A recent study has yielded a plan of action in case Cary ever needs to take drastic measures to alleviate traffic jams on North Harrison Avenue.
In the short term, Cary could reduce traffic backups by working with the railroad companies, including Amtrak, to make slight tweaks to their current operations.
For instance, sometimes the protective railroad crossing arms are activated to block Harrison Avenue even when trains arrive at the station from the north – when they don’t block the road.
“There are some other little operational improvements we may be able to pursue that would help,” said Todd Delk, a Cary engineer.
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If those smaller, cheaper efforts don’t work, the town may be able to relocate some railroad operations.
“There is the possibility that we could expand or move the station to the other side of Harrison Avenue … where Hillsboro Street is,” Delk said. “The bus service could still come to the existing depot.”
Town staff got the idea from a resident who attended a public planning workshop in February, Delk said.
“It’s something we want to look into with more detail,” he said.
The idea that’s received the most attention is to build a bridge on North Harrison Avenue over one or both sets of railroad tracks.
Building a bridge over one set – the tracks on the Chapel Hill Road side of Harrison – is the most feasible option, according to the study.
Building a bridge that extends over both sets of tracks would cost more money and would likely limit access to businesses on Chatham Street.
The town would have to elevate Chatham 10 feet to connect it to the longer Harrison bridge, Delk said.
A longer bridge over both sets of tracks “is simply not feasible,” he said.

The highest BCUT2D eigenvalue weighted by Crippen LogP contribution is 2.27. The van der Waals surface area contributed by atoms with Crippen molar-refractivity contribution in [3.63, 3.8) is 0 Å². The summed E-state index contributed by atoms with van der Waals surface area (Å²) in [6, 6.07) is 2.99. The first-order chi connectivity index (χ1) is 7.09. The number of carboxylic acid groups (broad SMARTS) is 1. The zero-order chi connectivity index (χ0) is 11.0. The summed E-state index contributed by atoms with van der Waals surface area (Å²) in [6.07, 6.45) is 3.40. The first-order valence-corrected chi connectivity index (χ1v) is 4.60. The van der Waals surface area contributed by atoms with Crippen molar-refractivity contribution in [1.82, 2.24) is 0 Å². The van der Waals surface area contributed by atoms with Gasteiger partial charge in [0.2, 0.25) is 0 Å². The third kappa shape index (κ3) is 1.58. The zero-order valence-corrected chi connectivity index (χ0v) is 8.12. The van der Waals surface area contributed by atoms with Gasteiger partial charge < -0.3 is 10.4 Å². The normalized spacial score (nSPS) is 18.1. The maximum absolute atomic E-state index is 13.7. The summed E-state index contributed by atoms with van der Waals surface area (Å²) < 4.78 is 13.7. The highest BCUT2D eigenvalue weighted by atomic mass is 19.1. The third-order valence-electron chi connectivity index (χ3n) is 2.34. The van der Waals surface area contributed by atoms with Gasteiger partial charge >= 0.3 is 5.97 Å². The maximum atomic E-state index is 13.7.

Cary wants to collect more feedback from residents before compiling the information from the study into a report that the town plans to publish on its website later this year.
Engineering firm Kimley-Horn and Associates recently completed the $350,000 study. The study was commissioned by the town of Cary, the Capital Area Metropolitan Planning Organization, the state Department of Transportation, Triangle Transit and the N.C. Railroad Company.
The town plans to present the findings at a public workshop from 4-7 p.m. Tuesday at the Cary Chamber of Commerce.
The workshop will be more interactive and informative than the one held earlier this year, Delk said.
“We’ll show a conceptual video that does a fly-through of the corridor,” he said. “We’ll also have laptop stations where you can work with a 3D model of the bridge.
“There’s a lot more detail this time.”
North Harrison Avenue is already prone to small traffic backups because trains stop at the downtown Cary rail station between Harrison Avenue and Academy Street about 16 times a day.
Traffic is expected to get worse in the coming years as Cary attempts to draw more people downtown and local authorities consider expanding rail services in the Triangle.
Cary’s station is already the fourth-busiest in North Carolina and could reach capacity in the next 10 years, Delk said.
The town does not currently have money available to pursue any of the strategies, Delk said.
“We definitely don’t see anything coming before 2020,” he said.